36th DPS Meeting, 8-12 November 2004
Session 18 Outer Planets
Poster I, Tuesday, November 9, 2004, 4:00-7:00pm, Exhibition Hall 1A

[Previous] | [Session 18] | [Next]


[18.24] Nitrogen In Saturnís Inner Magnetosphere

H. T. Smith (Univ. of Virginia), E. C. Sittler (NASA GSFC), R. E. Johnson (Univ. of Virginia), D. McComas (Southwest Research Institute), D. Reisenfeld (Univ. of Montana), M. Shappirio (NASA GSFC), M. Michael (Univ. of Virginia), V.I. Shematovich (Inst. of Astronomy, RAS), R. A. Baragiola (Univ. of Virginia), F. Crary, D. Young (Southwest Research Institute)

We are analyzing CAPS instrument data on Cassini to look for nitrogen ions in Saturnís magnetosphere. Because Voyager could not separate oxygen and nitrogen, there has been considerable controversy on nitrogenís presence and relative importance. Two principal sources have been suggested: Titanís atmosphere and nitrogen species trapped in Saturnís icy satellite surfaces (Sittler et al 2004). The latter may be primordial nitrogen, likely as NH3 in ice (Stevenson 1982; Squyers et al. 1983) or nitrogen ions that have been implanted in the surface (Delitsky and Lane 2002). We will present the results of Saturnian nitrogen cloud modeling and relevant CAPS observations.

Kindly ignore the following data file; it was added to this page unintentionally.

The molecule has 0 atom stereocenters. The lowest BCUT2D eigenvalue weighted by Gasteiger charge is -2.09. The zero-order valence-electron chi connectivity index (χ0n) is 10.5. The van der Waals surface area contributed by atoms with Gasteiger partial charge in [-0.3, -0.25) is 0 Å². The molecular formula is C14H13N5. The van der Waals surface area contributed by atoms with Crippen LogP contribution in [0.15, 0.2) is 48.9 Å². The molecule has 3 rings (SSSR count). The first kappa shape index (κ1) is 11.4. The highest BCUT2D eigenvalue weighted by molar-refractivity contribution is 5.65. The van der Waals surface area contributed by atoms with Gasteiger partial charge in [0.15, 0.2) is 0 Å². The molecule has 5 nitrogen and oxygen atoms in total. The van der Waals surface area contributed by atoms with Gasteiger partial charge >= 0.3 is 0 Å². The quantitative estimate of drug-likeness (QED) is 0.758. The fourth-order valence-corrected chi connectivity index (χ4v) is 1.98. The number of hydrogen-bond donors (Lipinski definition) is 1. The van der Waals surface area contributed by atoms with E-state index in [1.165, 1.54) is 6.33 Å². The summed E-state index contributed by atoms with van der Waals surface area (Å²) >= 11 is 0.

We recently described the Titan source (Michael, et al. 2004; Shematovich et al. 2003; Smith et al. 2004; Sittler et al. 2004) in preparation for Cassiniís Saturnian plasma measurements. Two components were identified: energetic nitrogen ions formed near Titan and energized as they diffused inward (Sittler et al. 2004) and neutrals in orbits with small perigee that became ionized in the inner magnetosphere (Smith et al 2004). The latter component would be a source of lower energy, co-rotating nitrogen ions to the inner magnetosphere. Such a component would have an energy spectrum similar to nitrogen species sputtered from the icy satellite surfaces (Johnson and Sittler 1990). However, the mass spectrum would differ, likely containing NHx and NOx species also, and, hence, may be separated from the Titan source.

Our preliminary analysis for nitrogen species in the CAPS data will be compared to the models. Of interest will be the energy spectra, which can indicate whether any nitrogen present is formed locally or near Titanís orbit and diffused inward.

This work is supported by the NASA Planetary Atmospheres, NASA Graduate Student Research, Virginia Space Grant Consortium Graduate Research Fellowship and the CAPS Cassini instrument team programs.


[Previous] | [Session 18] | [Next]

Bulletin of the American Astronomical Society, 36 #4
© 2004. The American Astronomical Soceity.